Johnson & Johnson Wins Reversal of Hip Replacement Verdict
Reversing a $151 million judgment, a federal appeals court said Johnson & Johnson deserved a new trial over metal-on-metal hip replacements.
The U.S. Fifth Circuit Court of Appeals reversed on various grounds, but emphasized tainted evidence and "unequivocally deceptive" trial tactics. The appeals court said the plaintiffs' attorney misled jurors by saying his expert witnesses were unpaid and the defense experts were "bought testimony."
The problem in Christopher v. DePuy Orthopaedics, the appeals court said, was the plaintiffs' lawyer paid the experts after the trial. That, and the judge allowed "inflammatory character evidence" against the company.
The jury awarded $502 million against Johnson & Johnson and DePuy Orthopaedics, but the trial judge reduced it to $151 million under a damages cap in Texas. It was a bellwether trial for several thousand plaintiffs in multi-district litigation.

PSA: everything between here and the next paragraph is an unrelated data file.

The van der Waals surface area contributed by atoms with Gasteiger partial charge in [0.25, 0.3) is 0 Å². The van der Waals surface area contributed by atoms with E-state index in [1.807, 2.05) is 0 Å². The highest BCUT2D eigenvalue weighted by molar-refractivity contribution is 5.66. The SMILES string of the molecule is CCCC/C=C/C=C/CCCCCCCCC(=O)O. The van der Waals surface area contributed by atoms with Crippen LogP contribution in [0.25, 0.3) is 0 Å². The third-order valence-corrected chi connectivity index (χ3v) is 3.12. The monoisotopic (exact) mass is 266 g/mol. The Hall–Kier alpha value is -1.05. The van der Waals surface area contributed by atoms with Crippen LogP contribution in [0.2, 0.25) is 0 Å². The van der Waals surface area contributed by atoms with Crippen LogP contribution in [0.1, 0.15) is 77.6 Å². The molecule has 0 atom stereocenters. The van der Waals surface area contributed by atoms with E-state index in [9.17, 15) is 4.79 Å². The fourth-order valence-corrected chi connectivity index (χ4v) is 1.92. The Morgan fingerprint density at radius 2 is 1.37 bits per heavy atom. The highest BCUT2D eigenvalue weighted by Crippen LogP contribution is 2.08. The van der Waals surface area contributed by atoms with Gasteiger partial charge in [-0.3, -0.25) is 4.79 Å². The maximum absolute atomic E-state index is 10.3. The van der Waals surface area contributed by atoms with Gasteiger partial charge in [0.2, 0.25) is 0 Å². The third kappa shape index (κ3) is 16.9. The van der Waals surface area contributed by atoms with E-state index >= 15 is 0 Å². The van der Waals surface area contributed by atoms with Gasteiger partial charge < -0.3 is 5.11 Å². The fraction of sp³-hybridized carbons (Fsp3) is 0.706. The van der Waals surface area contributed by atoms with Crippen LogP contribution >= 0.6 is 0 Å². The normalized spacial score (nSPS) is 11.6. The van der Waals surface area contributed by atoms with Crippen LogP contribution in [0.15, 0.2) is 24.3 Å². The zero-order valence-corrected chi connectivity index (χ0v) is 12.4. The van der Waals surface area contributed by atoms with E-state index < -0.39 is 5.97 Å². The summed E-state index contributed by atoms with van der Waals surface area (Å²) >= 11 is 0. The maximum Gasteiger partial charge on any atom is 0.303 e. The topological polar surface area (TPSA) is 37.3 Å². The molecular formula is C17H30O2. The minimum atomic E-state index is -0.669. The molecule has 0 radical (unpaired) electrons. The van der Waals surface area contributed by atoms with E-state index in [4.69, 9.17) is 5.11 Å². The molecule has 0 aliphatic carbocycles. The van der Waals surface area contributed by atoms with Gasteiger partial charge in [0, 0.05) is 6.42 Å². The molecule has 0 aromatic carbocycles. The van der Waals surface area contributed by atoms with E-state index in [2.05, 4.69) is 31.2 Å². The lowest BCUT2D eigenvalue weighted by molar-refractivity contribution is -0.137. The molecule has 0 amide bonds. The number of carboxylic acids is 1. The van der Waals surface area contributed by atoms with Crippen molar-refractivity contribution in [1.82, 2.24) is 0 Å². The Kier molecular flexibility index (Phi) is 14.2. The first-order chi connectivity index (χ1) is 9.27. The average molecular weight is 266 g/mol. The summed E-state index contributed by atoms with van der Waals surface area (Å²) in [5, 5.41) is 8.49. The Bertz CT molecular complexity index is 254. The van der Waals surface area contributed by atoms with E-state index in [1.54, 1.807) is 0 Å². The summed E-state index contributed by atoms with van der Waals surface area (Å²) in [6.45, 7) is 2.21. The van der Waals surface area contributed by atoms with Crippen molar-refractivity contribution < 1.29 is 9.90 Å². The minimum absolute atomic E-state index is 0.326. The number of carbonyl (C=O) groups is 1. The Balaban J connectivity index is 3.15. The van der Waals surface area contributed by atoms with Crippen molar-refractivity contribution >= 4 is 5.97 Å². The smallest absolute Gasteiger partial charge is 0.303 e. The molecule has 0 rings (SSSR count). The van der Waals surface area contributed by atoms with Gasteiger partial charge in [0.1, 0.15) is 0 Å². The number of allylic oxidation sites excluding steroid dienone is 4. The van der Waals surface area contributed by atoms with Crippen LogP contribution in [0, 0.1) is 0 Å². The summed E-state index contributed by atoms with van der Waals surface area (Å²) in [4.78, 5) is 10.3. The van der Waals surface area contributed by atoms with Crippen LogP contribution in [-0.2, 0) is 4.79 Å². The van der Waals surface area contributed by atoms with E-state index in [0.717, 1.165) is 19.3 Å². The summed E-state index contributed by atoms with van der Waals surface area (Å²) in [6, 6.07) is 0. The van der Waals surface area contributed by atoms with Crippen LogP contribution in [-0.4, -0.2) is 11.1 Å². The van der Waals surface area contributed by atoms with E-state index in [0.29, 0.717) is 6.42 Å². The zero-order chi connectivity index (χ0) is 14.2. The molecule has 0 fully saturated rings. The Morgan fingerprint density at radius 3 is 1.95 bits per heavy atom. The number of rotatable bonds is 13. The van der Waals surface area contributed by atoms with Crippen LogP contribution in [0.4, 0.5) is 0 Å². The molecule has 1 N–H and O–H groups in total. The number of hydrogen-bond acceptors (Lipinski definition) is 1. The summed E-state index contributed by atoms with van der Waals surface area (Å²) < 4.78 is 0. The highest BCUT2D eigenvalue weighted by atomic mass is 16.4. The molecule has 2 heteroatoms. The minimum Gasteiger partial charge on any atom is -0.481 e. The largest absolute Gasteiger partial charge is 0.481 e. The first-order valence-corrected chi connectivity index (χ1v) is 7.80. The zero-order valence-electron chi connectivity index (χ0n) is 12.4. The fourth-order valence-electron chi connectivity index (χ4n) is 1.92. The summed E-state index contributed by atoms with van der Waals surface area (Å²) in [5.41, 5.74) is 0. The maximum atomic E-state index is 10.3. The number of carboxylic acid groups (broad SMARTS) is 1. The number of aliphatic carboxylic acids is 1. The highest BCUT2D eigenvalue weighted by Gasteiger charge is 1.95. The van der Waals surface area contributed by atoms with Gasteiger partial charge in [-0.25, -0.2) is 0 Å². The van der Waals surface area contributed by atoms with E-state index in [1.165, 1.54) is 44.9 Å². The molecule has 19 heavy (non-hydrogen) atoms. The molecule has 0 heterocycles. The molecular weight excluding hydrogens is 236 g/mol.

The plaintiffs alleged they suffered complications due to hip replacements that required repeated surgeries. The defendants appealed on various grounds, and the Fifth Circuit granted a new trial.
The appeals court said the "most problematic evidence" were bribes Johnson & Johnson allegedly paid to "henchmen" of Saddam Hussein in an unrelated matter. The company settled the matter in 2011, agreeing to pay $70 million to the U.S. government.
That evidence should not have come in, the appeals panel said. "Because the taint is unmistakable, the verdict cannot stand," Judge Jerry Smith wrote for the court.
"Plain and Simple"
The Fifth Circuit also excoriated plaintiffs' counsel for telling jurors his experts were "not retained," but then paid the witnesses $65,000 after the trial.
"That is deception, plain and simple," Smith said. "And to follow that up with [a] post-trial 'thank you' check merely compounds the professional indiscretion."
In news reports, attorney Mark Lanier defended his actions. He said he disclosed the post-trial payments to the defendants.
"This came to light because I told the parties about it," Lanier said. "I never hid anything."
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